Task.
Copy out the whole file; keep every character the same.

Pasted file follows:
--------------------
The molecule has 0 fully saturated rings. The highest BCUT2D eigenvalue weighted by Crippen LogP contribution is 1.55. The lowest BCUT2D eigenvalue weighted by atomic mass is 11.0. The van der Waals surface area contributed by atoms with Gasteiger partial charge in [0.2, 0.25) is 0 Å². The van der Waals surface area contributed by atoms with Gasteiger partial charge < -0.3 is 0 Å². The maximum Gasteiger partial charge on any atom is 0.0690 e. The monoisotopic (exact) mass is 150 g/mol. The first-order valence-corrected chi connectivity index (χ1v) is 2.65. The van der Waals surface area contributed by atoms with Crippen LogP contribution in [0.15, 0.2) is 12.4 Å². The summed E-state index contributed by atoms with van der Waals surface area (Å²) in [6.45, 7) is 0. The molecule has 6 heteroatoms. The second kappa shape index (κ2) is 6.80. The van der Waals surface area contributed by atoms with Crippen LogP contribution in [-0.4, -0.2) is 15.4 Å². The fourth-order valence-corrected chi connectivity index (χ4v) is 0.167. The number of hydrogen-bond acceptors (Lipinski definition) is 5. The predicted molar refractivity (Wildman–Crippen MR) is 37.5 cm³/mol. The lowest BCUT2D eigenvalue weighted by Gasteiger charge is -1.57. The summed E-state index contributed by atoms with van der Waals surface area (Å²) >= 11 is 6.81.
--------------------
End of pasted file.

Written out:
The molecule has 0 fully saturated rings. The highest BCUT2D eigenvalue weighted by Crippen LogP contribution is 1.55. The lowest BCUT2D eigenvalue weighted by atomic mass is 11.0. The van der Waals surface area contributed by atoms with Gasteiger partial charge in [0.2, 0.25) is 0 Å². The van der Waals surface area contributed by atoms with Gasteiger partial charge < -0.3 is 0 Å². The maximum Gasteiger partial charge on any atom is 0.0690 e. The monoisotopic (exact) mass is 150 g/mol. The first-order valence-corrected chi connectivity index (χ1v) is 2.65. The van der Waals surface area contributed by atoms with Crippen LogP contribution in [0.15, 0.2) is 12.4 Å². The summed E-state index contributed by atoms with van der Waals surface area (Å²) in [6.45, 7) is 0. The molecule has 6 heteroatoms. The second kappa shape index (κ2) is 6.80. The van der Waals surface area contributed by atoms with Crippen LogP contribution in [-0.4, -0.2) is 15.4 Å². The fourth-order valence-corrected chi connectivity index (χ4v) is 0.167. The number of hydrogen-bond acceptors (Lipinski definition) is 5. The predicted molar refractivity (Wildman–Crippen MR) is 37.5 cm³/mol. The lowest BCUT2D eigenvalue weighted by Gasteiger charge is -1.57. The summed E-state index contributed by atoms with van der Waals surface area (Å²) >= 11 is 6.81.